It was also a triumph for the 63-year-old Vermeil, who was out of football for 14 years before joining the Rams in 1997. He had lost the Super Bowl in 1981 in Philadelphia.

    Kurt Warner threw for a Super Bowl record 414 yards, including the winning touchdown to Isaac Bruce. Doug Pensinger/Allsport  

    "You know I'm an emotional guy, but right now I feel so good and so proud of this football team," Vermeil said.

    The Rams couldn't quite break open the game while opening up a 16-0 lead. Three straight times they had to settle for field goals by Jeff Wilkins of 29, 27 and 28 yards. Wilkins missed another field goal and another was aborted by a fumbled snap.

    So even though Warner threw for 277 yards in the first half and the Rams outgained the Titans 294-89, it was only 9-0 at intermission.

    "We had some problems in the red zone," said Marshall Faulk, who was held to 17 yards on 10 carries but had five catches for 90 yards. "They played us tough but we came away with field goals."

    The Rams seemed to put it away when Warner hit Torry Holt with a 9-yard touchdown pass with 3:59 left in the third quarter.

      Click on the image for a larger version.

    Two plays earlier, the Titans, already without free safety Marcus Robertson and top receiver Yancey Thigpen, lost strong safety Blaine Bishop with a neck sprain that delayed the game for about 10 minutes while was taken off.

    But suddenly, McNair and George got energized and the Rams' defense began to wear down.

    The Titans scored touchdowns on their next two possessions as George, who ran for 95 yards on 28 carries, scored twice on 1-yard runs. Tennessee's 2-point conversion attempt failed after the first TD.

    Al Del Greco tied the game on a 43-yard field goal with 2:12 left.

    McNair completed nine straight passes during the final drive, and threw for 214 yards in the game and scrambled for a Super Bowl-record 64 more. That included a 23-yard run that set up the first score and a 12-yard scramble with a 15-yard face mask penalty added in the final rally.

    "He left everything out there on the field," Fisher said. "I told him we will be back. Don't ever forget this moment because we will be back. We will be back because he has the heart of a champion."

    But it wasn't enough.

    On the first play after Del Greco's tying field goal, Warner went deep to Bruce, who outleaped Tennessee's Denard Walker at the 38, then cut back twice to score. The play was called by offensive coordinator Mike Martz, who will take over as coach when Vermeil retires.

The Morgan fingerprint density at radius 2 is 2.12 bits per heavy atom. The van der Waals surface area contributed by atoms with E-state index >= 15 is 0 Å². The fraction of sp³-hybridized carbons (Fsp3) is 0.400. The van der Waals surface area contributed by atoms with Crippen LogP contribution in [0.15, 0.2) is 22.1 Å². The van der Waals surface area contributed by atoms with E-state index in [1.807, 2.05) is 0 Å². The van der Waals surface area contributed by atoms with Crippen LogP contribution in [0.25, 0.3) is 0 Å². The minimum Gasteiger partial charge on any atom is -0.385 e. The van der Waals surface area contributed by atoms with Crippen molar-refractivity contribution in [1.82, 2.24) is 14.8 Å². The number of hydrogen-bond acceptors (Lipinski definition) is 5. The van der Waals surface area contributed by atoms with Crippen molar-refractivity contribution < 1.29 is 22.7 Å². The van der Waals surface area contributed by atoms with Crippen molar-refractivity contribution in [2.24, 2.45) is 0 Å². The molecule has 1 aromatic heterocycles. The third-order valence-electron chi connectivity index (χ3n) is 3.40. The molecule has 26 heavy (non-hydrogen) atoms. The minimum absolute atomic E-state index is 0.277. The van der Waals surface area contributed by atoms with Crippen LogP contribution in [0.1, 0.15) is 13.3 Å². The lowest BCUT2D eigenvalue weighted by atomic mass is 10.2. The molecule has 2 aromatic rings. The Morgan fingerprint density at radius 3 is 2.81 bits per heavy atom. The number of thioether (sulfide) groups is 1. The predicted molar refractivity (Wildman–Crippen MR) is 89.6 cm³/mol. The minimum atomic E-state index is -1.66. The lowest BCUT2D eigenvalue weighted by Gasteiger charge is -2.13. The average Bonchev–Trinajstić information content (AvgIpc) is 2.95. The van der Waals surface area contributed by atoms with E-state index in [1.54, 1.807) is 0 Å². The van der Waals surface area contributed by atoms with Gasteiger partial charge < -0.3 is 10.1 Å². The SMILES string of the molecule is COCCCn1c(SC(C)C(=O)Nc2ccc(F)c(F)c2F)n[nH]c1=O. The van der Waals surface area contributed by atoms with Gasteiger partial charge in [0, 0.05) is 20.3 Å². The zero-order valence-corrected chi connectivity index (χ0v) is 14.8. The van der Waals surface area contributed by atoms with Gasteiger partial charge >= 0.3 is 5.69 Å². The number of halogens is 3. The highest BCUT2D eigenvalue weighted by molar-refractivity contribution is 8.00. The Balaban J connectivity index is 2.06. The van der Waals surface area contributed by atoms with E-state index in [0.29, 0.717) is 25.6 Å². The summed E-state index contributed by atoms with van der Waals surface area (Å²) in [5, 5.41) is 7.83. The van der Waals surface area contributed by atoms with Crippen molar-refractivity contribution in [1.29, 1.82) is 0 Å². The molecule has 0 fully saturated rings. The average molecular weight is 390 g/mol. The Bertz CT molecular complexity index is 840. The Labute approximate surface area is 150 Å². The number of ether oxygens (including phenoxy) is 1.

"He said 'Let's take a shot. Let's go to Isaac,'" Vermeil said. "If we didn't make it, we'd try to get it on the next two downs."

    Bruce said: "We had been getting field goals. We needed to get the ball in the end zone."

    That still left the Titans with 1:54 and one time out. They worked the ball methodically down the field with two big plays -- 27 yards on McNair's scramble and the ensuing penalty and a 16-yard pass to Dyson to put the ball on the 10 with five seconds left.

    Then the Titans called their final time out.

    The final play was a slant. Dyson grabbed the ball and lunged for the end zone with Jones grabbing him by the ankles. He went down less than a yard from the goal, trying to get his hand with the ball in it over the goal line.

    "When he got his hands on me I thought I'd break the tackle but he slid down to my foot like you're supposed to and made a great play," Dyson said. "I realized as soon as I stretched out and was going down that I didn't get the point of the ball over the goal line."

    That was a huge relief for the Rams.

    "When I saw that ball go in the air, I said 'It's a touchdown,'" Vermeil said. "I was ready to call coach Martz and tell him to get the script ready for overtime."

    Instead they wrote a script for a celebration.

    Anyone have a timeout?

    Early timeout comes back to burn Titans

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    Posted: Monday January 31, 2000 03:07 AM

      A day late and a dollar short: The Rams Jeff Zgonina (90) signals that Kevin Dyson did not make it into the end zone. Al Bello/Allsport

    By John Donovan and
    Ryan Hunt,

    ATLANTA -- Kevin Dyson was stretching for the end zone Sunday, the last seconds on an improbable season ticking down.

    If only the Tennessee Titans would have had one more timeout. If only they hadn't burned one earlier in the fourth quarter.

    They might be the Super Bowl champs today.

    "I don't want to say it hurt us," Titans quarterback Steve McNair said. "But we could have used it."

    The Titans' last-ditch effort to tie the score in the final second of Super Bowl XXXIV fell short partly because they had gone through all their timeouts. They used one with 8:33 left in the game to avoid a delay-of-game penalty, and that could have made the difference in the game.

    Instead, Dyson caught a 9-yard pass from McNair with seconds left, was tackled on the St. Louis Rams' 1-yard line and the Rams won the game 23-16.

    McNair decided to take the second timeout when the formation that was called in over the speakers in his helmet turned out to be wrong. By the time the formation was corrected, there wasn't enough time to get off the play, and McNair didn't want to take the delay of game.